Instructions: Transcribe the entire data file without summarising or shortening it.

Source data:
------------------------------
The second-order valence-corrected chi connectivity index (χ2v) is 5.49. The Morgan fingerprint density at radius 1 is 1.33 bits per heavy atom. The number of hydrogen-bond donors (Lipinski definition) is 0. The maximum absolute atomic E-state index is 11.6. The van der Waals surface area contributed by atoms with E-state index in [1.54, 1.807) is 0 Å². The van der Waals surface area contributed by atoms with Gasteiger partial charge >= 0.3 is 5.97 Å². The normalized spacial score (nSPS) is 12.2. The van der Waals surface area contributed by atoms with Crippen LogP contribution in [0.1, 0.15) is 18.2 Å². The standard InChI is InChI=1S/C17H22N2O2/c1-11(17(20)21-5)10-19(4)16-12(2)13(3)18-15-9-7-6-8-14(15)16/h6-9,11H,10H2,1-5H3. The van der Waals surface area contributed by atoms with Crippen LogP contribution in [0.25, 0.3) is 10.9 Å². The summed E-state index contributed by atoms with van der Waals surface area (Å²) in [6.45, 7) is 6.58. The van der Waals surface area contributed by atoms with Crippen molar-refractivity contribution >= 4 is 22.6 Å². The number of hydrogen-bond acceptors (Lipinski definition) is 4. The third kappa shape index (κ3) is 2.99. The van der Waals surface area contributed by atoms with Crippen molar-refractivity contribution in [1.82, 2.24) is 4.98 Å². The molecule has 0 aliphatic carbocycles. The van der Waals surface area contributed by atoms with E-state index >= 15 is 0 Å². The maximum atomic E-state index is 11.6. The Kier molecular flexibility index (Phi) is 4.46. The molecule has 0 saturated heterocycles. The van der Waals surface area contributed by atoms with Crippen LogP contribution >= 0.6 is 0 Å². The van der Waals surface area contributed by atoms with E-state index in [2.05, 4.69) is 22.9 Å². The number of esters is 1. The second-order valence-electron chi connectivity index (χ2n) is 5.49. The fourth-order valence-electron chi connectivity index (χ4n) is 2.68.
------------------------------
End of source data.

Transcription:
The second-order valence-corrected chi connectivity index (χ2v) is 5.49. The Morgan fingerprint density at radius 1 is 1.33 bits per heavy atom. The number of hydrogen-bond donors (Lipinski definition) is 0. The maximum absolute atomic E-state index is 11.6. The van der Waals surface area contributed by atoms with E-state index in [1.54, 1.807) is 0 Å². The van der Waals surface area contributed by atoms with Gasteiger partial charge >= 0.3 is 5.97 Å². The normalized spacial score (nSPS) is 12.2. The van der Waals surface area contributed by atoms with Crippen LogP contribution in [0.1, 0.15) is 18.2 Å². The standard InChI is InChI=1S/C17H22N2O2/c1-11(17(20)21-5)10-19(4)16-12(2)13(3)18-15-9-7-6-8-14(15)16/h6-9,11H,10H2,1-5H3. The van der Waals surface area contributed by atoms with Crippen LogP contribution in [0.25, 0.3) is 10.9 Å². The summed E-state index contributed by atoms with van der Waals surface area (Å²) in [6.45, 7) is 6.58. The van der Waals surface area contributed by atoms with Crippen molar-refractivity contribution >= 4 is 22.6 Å². The number of hydrogen-bond acceptors (Lipinski definition) is 4. The third kappa shape index (κ3) is 2.99. The van der Waals surface area contributed by atoms with Crippen molar-refractivity contribution in [1.82, 2.24) is 4.98 Å². The molecule has 0 aliphatic carbocycles. The van der Waals surface area contributed by atoms with E-state index >= 15 is 0 Å². The maximum atomic E-state index is 11.6. The Kier molecular flexibility index (Phi) is 4.46. The molecule has 0 saturated heterocycles. The van der Waals surface area contributed by atoms with Crippen LogP contribution >= 0.6 is 0 Å². The van der Waals surface area contributed by atoms with E-state index in [2.05, 4.69) is 22.9 Å². The number of esters is 1. The second-order valence-electron chi connectivity index (χ2n) is 5.49. The fourth-order valence-electron chi connectivity index (χ4n) is 2.68.